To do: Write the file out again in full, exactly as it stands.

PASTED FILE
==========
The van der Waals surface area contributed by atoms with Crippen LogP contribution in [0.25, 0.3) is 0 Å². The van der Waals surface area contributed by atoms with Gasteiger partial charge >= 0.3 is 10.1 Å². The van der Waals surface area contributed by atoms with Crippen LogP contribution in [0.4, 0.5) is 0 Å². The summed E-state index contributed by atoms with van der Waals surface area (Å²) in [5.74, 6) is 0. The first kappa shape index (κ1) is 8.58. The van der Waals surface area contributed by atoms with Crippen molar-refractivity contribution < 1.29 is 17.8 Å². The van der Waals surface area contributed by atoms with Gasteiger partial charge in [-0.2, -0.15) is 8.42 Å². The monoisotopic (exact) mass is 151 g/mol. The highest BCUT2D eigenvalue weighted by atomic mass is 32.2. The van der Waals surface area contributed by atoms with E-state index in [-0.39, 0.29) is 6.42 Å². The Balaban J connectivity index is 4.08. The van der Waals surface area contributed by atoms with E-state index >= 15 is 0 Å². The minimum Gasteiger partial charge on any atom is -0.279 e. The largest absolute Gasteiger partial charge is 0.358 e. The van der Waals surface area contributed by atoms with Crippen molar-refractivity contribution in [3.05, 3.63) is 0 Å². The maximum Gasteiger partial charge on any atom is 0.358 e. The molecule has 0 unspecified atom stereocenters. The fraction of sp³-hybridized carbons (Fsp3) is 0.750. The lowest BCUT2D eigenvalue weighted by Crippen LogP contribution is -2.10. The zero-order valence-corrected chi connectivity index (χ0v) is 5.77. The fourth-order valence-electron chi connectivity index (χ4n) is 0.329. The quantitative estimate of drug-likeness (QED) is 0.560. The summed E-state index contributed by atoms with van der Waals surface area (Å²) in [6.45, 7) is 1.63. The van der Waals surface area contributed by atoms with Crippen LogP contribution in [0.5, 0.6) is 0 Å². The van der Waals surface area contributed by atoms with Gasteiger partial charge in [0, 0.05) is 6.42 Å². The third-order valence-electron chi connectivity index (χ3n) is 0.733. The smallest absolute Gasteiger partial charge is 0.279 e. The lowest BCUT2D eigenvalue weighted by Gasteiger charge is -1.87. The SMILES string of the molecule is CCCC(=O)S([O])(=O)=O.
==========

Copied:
The van der Waals surface area contributed by atoms with Crippen LogP contribution in [0.25, 0.3) is 0 Å². The van der Waals surface area contributed by atoms with Gasteiger partial charge >= 0.3 is 10.1 Å². The van der Waals surface area contributed by atoms with Crippen LogP contribution in [0.4, 0.5) is 0 Å². The summed E-state index contributed by atoms with van der Waals surface area (Å²) in [5.74, 6) is 0. The first kappa shape index (κ1) is 8.58. The van der Waals surface area contributed by atoms with Crippen molar-refractivity contribution < 1.29 is 17.8 Å². The van der Waals surface area contributed by atoms with Gasteiger partial charge in [-0.2, -0.15) is 8.42 Å². The monoisotopic (exact) mass is 151 g/mol. The highest BCUT2D eigenvalue weighted by atomic mass is 32.2. The van der Waals surface area contributed by atoms with E-state index in [-0.39, 0.29) is 6.42 Å². The Balaban J connectivity index is 4.08. The van der Waals surface area contributed by atoms with E-state index >= 15 is 0 Å². The minimum Gasteiger partial charge on any atom is -0.279 e. The largest absolute Gasteiger partial charge is 0.358 e. The van der Waals surface area contributed by atoms with Crippen molar-refractivity contribution in [3.05, 3.63) is 0 Å². The maximum Gasteiger partial charge on any atom is 0.358 e. The molecule has 0 unspecified atom stereocenters. The fraction of sp³-hybridized carbons (Fsp3) is 0.750. The lowest BCUT2D eigenvalue weighted by Crippen LogP contribution is -2.10. The zero-order valence-corrected chi connectivity index (χ0v) is 5.77. The fourth-order valence-electron chi connectivity index (χ4n) is 0.329. The quantitative estimate of drug-likeness (QED) is 0.560. The summed E-state index contributed by atoms with van der Waals surface area (Å²) in [6.45, 7) is 1.63. The van der Waals surface area contributed by atoms with Crippen LogP contribution in [0.5, 0.6) is 0 Å². The van der Waals surface area contributed by atoms with Gasteiger partial charge in [0, 0.05) is 6.42 Å². The third-order valence-electron chi connectivity index (χ3n) is 0.733. The smallest absolute Gasteiger partial charge is 0.279 e. The lowest BCUT2D eigenvalue weighted by Gasteiger charge is -1.87. The SMILES string of the molecule is CCCC(=O)S([O])(=O)=O.